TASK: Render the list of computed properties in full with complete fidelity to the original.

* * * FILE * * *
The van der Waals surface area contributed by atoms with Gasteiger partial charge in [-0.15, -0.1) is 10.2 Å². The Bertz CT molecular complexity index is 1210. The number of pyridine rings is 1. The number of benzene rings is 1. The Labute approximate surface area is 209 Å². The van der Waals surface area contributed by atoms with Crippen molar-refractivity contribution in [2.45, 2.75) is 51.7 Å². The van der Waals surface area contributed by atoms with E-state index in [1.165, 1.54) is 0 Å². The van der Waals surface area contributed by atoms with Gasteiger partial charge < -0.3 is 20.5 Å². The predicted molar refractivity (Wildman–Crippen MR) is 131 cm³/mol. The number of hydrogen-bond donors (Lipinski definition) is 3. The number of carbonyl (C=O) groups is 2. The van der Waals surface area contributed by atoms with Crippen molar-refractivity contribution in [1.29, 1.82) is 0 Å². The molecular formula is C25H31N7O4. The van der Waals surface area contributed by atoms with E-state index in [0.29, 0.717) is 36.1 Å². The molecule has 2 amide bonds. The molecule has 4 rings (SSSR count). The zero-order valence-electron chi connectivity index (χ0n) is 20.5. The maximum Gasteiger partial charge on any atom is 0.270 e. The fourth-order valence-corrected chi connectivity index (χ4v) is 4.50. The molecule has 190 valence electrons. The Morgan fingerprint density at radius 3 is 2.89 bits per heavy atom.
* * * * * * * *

The van der Waals surface area contributed by atoms with Gasteiger partial charge in [-0.15, -0.1) is 10.2 Å². The Bertz CT molecular complexity index is 1210. The number of pyridine rings is 1. The number of benzene rings is 1. The Labute approximate surface area is 209 Å². The van der Waals surface area contributed by atoms with Crippen molar-refractivity contribution in [2.45, 2.75) is 51.7 Å². The van der Waals surface area contributed by atoms with E-state index in [1.165, 1.54) is 0 Å². The van der Waals surface area contributed by atoms with Gasteiger partial charge < -0.3 is 20.5 Å². The predicted molar refractivity (Wildman–Crippen MR) is 131 cm³/mol. The number of hydrogen-bond donors (Lipinski definition) is 3. The number of carbonyl (C=O) groups is 2. The van der Waals surface area contributed by atoms with Crippen molar-refractivity contribution in [1.29, 1.82) is 0 Å². The molecular formula is C25H31N7O4. The van der Waals surface area contributed by atoms with E-state index in [0.29, 0.717) is 36.1 Å². The molecule has 2 amide bonds. The molecule has 4 rings (SSSR count). The zero-order valence-electron chi connectivity index (χ0n) is 20.5. The maximum Gasteiger partial charge on any atom is 0.270 e. The fourth-order valence-corrected chi connectivity index (χ4v) is 4.50. The molecule has 190 valence electrons. The Morgan fingerprint density at radius 3 is 2.89 bits per heavy atom.